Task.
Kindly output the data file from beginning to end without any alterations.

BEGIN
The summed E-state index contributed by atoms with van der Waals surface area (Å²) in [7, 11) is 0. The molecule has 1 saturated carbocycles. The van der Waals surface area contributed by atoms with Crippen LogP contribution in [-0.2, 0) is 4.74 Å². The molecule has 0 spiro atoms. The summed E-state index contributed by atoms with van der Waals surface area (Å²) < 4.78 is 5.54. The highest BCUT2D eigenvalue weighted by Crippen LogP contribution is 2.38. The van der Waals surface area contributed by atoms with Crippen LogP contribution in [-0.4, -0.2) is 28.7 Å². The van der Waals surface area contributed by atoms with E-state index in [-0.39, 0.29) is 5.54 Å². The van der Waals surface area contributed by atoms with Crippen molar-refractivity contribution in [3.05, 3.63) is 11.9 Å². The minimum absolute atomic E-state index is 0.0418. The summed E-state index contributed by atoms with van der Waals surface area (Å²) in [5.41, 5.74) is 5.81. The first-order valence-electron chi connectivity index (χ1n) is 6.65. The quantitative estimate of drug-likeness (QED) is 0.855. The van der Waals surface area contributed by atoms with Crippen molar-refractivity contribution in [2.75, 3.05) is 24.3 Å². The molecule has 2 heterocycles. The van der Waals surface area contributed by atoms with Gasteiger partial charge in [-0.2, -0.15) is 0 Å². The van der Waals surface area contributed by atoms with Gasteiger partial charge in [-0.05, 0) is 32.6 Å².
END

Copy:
The summed E-state index contributed by atoms with van der Waals surface area (Å²) in [7, 11) is 0. The molecule has 1 saturated carbocycles. The van der Waals surface area contributed by atoms with Crippen LogP contribution in [-0.2, 0) is 4.74 Å². The molecule has 0 spiro atoms. The summed E-state index contributed by atoms with van der Waals surface area (Å²) < 4.78 is 5.54. The highest BCUT2D eigenvalue weighted by Crippen LogP contribution is 2.38. The van der Waals surface area contributed by atoms with Crippen LogP contribution in [-0.4, -0.2) is 28.7 Å². The van der Waals surface area contributed by atoms with E-state index in [-0.39, 0.29) is 5.54 Å². The van der Waals surface area contributed by atoms with Crippen molar-refractivity contribution in [3.05, 3.63) is 11.9 Å². The minimum absolute atomic E-state index is 0.0418. The summed E-state index contributed by atoms with van der Waals surface area (Å²) in [5.41, 5.74) is 5.81. The first-order valence-electron chi connectivity index (χ1n) is 6.65. The quantitative estimate of drug-likeness (QED) is 0.855. The van der Waals surface area contributed by atoms with Crippen molar-refractivity contribution in [2.75, 3.05) is 24.3 Å². The molecule has 2 heterocycles. The van der Waals surface area contributed by atoms with Gasteiger partial charge in [-0.2, -0.15) is 0 Å². The van der Waals surface area contributed by atoms with Gasteiger partial charge in [-0.05, 0) is 32.6 Å².